• Physical disability: Older people with hemiplegia, arthritis and reduced vision experiencing difficulties in buying food and preparing meals [9].

  • Mental Disorders: The medical and social care must be greater for psychiatric patients, not only those who suffer from schizophrenia and other similar syndromes, but also brain softening or depressive syndromes [17,19].

  • Iatrogenic: Nutritional deficiencies are often due to incorrect dietary advices [17,20].

  • Poverty: Generally, diets followed by pensioners without other financial resources, besides preparation are monotonous, tasteless and bland for purely economic reasons [9,20].

  • Reduction of appetite: The relatively poor teeth condition often requires the person to soft food choice, consisting mainly of carbohydrates, so that eventually it is possible to lead to protein deficiency [16,17].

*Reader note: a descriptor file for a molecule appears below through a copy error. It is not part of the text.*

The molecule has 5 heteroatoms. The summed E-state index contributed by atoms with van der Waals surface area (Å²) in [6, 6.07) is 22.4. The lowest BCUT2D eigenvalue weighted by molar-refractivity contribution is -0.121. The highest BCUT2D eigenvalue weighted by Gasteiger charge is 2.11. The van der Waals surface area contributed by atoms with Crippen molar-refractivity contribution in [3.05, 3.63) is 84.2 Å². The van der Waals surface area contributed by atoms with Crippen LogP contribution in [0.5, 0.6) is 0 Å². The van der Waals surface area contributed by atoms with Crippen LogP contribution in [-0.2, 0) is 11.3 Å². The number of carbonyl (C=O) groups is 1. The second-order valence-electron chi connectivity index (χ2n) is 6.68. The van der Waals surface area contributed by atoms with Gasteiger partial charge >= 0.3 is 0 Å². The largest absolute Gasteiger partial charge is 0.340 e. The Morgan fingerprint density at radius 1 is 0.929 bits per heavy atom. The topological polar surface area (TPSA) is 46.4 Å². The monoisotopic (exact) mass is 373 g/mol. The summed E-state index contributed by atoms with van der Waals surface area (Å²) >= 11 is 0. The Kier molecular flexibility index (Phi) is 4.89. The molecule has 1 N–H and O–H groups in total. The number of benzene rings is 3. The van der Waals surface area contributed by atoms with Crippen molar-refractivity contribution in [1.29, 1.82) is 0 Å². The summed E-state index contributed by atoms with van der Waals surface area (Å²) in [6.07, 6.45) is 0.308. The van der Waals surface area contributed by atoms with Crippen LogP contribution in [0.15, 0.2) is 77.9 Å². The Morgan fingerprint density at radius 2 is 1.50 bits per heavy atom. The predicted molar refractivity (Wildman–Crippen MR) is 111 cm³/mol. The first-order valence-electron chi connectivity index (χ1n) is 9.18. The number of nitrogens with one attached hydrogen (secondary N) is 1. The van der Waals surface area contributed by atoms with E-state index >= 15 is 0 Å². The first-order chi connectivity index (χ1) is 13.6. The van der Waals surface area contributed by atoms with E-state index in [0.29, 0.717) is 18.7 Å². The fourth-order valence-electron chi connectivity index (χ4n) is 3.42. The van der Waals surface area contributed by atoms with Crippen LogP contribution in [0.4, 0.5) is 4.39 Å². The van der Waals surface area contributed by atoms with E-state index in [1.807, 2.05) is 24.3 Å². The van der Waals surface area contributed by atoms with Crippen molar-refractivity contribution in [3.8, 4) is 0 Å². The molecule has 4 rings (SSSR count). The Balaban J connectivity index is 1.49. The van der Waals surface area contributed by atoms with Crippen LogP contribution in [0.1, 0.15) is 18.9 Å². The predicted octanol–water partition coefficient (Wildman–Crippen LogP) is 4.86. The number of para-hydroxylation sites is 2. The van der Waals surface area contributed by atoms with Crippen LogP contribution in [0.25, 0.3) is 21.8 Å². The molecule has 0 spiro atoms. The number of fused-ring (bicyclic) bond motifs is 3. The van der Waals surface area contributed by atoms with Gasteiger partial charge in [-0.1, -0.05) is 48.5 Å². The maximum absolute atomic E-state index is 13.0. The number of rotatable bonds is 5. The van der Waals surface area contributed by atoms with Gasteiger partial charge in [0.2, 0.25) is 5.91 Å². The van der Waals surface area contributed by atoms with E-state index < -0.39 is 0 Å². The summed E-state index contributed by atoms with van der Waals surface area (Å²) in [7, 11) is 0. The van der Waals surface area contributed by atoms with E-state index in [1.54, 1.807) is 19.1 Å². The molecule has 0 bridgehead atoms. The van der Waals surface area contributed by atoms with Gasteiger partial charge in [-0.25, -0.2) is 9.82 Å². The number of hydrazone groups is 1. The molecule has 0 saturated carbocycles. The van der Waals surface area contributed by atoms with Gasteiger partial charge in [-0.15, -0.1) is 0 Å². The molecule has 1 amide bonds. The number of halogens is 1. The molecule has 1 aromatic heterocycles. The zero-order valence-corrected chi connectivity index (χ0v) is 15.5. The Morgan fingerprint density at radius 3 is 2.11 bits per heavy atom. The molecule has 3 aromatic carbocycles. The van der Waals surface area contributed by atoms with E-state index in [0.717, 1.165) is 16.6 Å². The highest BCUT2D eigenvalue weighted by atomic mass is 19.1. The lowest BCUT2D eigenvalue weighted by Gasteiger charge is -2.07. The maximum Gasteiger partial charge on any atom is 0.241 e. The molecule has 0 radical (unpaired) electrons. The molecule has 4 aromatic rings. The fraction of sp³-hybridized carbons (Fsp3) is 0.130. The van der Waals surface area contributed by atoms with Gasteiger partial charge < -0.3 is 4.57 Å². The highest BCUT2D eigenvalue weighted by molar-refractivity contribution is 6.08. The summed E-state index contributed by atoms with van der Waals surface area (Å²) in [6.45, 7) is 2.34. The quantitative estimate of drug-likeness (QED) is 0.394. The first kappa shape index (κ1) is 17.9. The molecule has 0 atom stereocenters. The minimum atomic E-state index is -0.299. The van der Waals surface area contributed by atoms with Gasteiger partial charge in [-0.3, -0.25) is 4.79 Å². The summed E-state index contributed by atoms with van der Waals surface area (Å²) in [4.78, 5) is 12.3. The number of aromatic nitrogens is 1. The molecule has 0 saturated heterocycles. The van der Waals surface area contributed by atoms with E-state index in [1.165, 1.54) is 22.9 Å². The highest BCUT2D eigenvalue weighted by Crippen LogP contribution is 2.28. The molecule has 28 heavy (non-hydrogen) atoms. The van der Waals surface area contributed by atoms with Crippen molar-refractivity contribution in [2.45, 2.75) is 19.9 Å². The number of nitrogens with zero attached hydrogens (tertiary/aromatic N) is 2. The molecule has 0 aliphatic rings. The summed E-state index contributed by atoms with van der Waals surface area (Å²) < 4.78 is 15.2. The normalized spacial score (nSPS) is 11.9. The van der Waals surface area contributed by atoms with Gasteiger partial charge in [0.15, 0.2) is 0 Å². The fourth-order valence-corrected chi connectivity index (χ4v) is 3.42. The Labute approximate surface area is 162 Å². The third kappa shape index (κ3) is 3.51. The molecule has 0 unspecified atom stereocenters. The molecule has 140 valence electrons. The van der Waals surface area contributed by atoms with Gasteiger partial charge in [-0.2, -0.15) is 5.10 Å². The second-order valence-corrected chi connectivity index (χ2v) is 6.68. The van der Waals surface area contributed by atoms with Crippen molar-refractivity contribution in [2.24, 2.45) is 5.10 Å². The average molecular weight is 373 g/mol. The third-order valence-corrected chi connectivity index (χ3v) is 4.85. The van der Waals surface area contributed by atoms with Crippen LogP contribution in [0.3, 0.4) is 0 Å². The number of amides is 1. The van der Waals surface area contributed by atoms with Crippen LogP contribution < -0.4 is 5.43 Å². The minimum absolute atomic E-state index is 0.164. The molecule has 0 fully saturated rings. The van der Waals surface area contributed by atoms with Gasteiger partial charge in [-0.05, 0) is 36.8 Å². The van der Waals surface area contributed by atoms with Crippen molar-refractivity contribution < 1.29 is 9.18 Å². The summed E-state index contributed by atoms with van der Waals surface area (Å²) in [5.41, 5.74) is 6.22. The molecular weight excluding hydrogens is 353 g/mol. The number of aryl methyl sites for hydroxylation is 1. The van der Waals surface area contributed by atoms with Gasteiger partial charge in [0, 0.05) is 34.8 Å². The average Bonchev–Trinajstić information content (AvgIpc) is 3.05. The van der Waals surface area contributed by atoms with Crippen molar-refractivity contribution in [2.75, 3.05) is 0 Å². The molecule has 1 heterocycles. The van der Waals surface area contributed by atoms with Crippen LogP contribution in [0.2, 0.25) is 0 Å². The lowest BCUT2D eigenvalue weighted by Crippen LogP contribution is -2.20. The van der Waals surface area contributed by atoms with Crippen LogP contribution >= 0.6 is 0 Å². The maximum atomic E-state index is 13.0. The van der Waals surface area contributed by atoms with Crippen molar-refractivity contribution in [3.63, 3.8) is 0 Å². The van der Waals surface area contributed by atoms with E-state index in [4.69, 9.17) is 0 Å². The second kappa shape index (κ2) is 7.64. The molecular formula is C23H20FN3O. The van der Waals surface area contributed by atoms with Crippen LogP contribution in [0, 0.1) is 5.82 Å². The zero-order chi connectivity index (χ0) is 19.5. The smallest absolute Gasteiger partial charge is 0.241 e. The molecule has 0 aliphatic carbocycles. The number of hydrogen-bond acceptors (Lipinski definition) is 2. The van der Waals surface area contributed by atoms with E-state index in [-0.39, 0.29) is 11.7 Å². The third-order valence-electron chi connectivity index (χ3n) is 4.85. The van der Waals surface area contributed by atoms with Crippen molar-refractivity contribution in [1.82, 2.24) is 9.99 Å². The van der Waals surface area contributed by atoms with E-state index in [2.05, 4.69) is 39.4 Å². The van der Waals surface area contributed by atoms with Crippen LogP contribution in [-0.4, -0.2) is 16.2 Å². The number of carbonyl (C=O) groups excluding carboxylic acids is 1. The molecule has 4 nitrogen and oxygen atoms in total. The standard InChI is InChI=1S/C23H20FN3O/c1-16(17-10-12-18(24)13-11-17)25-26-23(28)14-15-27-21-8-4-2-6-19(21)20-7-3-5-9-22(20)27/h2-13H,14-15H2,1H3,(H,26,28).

• Malabsorption: Mild forms of malabsorption are not rare in elderly, fat absorption, fat-soluble vitamins and vitamin B12 are much reduced [9,17].

  • Alcohol and drugs: When the intake of alcohol is excessive, the caloric requirements are covered partly from this source, but with a corresponding reduction in other nutrients [20].

  • Increased requirements: Negative nitrogen balance and catabolism of tissue proteins occurs in immobilized patients in bed, especially if they have hyperpyrexia and bedsores [9].

Treating diseases with diet

  • Diabetes: There are two types: type 1 (insulin dependent) and type 2 diabetes (which is mainly regulated through diet and exercise). With small and regular meals, with a reduction of fat, sugar reduction and by avoiding sweets and stopping the excessive consumption of alcohol [21].

  • Dyslipidaemia (cholesterol-triglyce-rides): Their fall is achieved by the implementation of the Mediterranean diet (fish, such as mackerel and sardines, fruit and vegetables, olive oil, nuts, such as nuts, tahini) [22].

  • Hypertension: Body weight reduction, reducing salt intake, alcohol reduction, diet rich in fruits, vegetables, low-fat dairy products and foods with reduced saturated and total fat content [20, 23].